Figure 6: Low relief mat in rapid flow area (note elongated bubbles).  Dark color indicates abundant diatoms within the blue-green algal felt.

Figure 7: At somewhat slower flow vertical pinnacles form.  These are buoyed by gas bubbles, but also firm enough to stand up without being buoyed. Darker colors indicate increased diatom abundance.

Figure 8: Abundant pinnacles of blue-green algae and diatoms in calmer water.  Gas bubbles provide buoyancy.  

The blue-green algal/diatom community illustrated above seems to have a general preference for running water. In stagnant water, such as the pool below, felts of green algae (Spirogyra) completely dominate the microbial bottom cover.

Figure 9: Pool along Travertine Creek, bottom covered with felt of filamentous green algae.

Figure 10: Close-up of green algal bottom cover.

Figure 11: Detail view of algal filaments.  The large cell size indicates that it is a green algae, and the spiraling chloroplast indicates a species of  Spirogyra.

Figure 12: Fluorescent light picture.  The chloroplast fluoresces red because of photosynthetic pigments.

Further down on along the creek, small rapids are characterized by smooth rounded bodies of calcium carbonate.

Figure 13: Small rapids with rounded calcium carbonate deposits (tufa/travertine).

Figure 14: The slippery surface of the carbonate crust is dominated by diatoms.

Figure 15: Diatoms connected by a sheath of extracellular mucus. Figure 16: Blue green algal filaments are also present.

In places where artesian springs have tapped reducing ground waters that carry hydrogen sulfide (rotten egg smell) and are flowing towards the creek, we may also find white slimy covers in the stream channels.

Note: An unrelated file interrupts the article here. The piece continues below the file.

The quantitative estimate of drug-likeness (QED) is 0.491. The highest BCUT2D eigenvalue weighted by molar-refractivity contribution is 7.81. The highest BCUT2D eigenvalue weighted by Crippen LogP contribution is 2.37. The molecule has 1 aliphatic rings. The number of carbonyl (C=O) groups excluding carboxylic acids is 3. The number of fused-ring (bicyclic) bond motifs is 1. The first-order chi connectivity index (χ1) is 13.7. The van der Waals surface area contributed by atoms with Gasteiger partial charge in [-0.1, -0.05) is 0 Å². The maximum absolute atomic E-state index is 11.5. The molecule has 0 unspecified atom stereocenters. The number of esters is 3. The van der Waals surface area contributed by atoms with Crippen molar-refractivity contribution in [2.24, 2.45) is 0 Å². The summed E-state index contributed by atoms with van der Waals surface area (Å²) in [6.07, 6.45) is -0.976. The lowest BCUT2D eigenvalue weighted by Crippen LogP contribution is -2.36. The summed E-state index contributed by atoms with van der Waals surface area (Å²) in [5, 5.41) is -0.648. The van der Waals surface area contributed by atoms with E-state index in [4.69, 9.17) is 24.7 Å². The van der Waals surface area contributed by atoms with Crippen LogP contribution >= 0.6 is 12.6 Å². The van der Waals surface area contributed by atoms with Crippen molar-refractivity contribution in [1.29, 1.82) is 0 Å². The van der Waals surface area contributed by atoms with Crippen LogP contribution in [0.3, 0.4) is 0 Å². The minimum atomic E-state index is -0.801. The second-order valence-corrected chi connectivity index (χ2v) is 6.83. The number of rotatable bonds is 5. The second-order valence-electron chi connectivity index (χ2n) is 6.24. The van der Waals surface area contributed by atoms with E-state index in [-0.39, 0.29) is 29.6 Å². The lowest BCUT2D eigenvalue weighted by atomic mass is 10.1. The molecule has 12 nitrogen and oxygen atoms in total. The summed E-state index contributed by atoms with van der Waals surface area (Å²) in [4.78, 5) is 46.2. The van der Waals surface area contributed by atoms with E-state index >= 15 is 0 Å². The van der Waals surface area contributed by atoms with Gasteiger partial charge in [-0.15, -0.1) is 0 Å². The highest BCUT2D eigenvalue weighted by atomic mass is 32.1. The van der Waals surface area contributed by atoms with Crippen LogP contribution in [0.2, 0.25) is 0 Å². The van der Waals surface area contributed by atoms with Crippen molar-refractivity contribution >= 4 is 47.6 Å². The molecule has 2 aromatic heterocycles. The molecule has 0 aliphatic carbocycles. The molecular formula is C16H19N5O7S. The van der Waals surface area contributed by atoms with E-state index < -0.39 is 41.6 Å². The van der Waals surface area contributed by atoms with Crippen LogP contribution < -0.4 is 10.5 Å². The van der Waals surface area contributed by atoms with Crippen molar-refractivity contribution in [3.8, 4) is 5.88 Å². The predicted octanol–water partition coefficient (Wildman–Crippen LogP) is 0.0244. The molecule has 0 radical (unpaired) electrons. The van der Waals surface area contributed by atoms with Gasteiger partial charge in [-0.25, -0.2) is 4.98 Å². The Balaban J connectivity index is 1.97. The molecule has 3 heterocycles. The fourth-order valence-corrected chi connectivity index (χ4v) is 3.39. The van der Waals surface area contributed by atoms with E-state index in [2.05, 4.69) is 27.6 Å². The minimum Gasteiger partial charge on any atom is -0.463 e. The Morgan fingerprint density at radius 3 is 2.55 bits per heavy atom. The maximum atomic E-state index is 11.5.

Figure 17: The white stuff consists of vegetation covered by white sulfur bacteria (soft slimy consistency) that gain their energy by oxidizing hydrogen sulfide.  The pinkish hue could be due to the presence of  sulfur purple bacteria.
   

Figure 18: Microscope photo of white sulfur bacteria.  the granules within the filaments consist of sulfur.

Figure 19: Clump of sulfur bacteria under blue light fluorescense.  The red stringers could be the response of pigments in sulfur purple bacteria.

None of the above described microbial covers are likely to make it into the geologic record in a big way, but they nonetheless have a clearly noticable impact on presently operating sedimentation processes.  This in short is the challenge for sedimentologists: how do we detect the effects of microbial mats and films that may have been a major part of ancient sedimentary environments?

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© Jürgen Schieber, UTA Department of Geology
Last updated: October 17, 2000.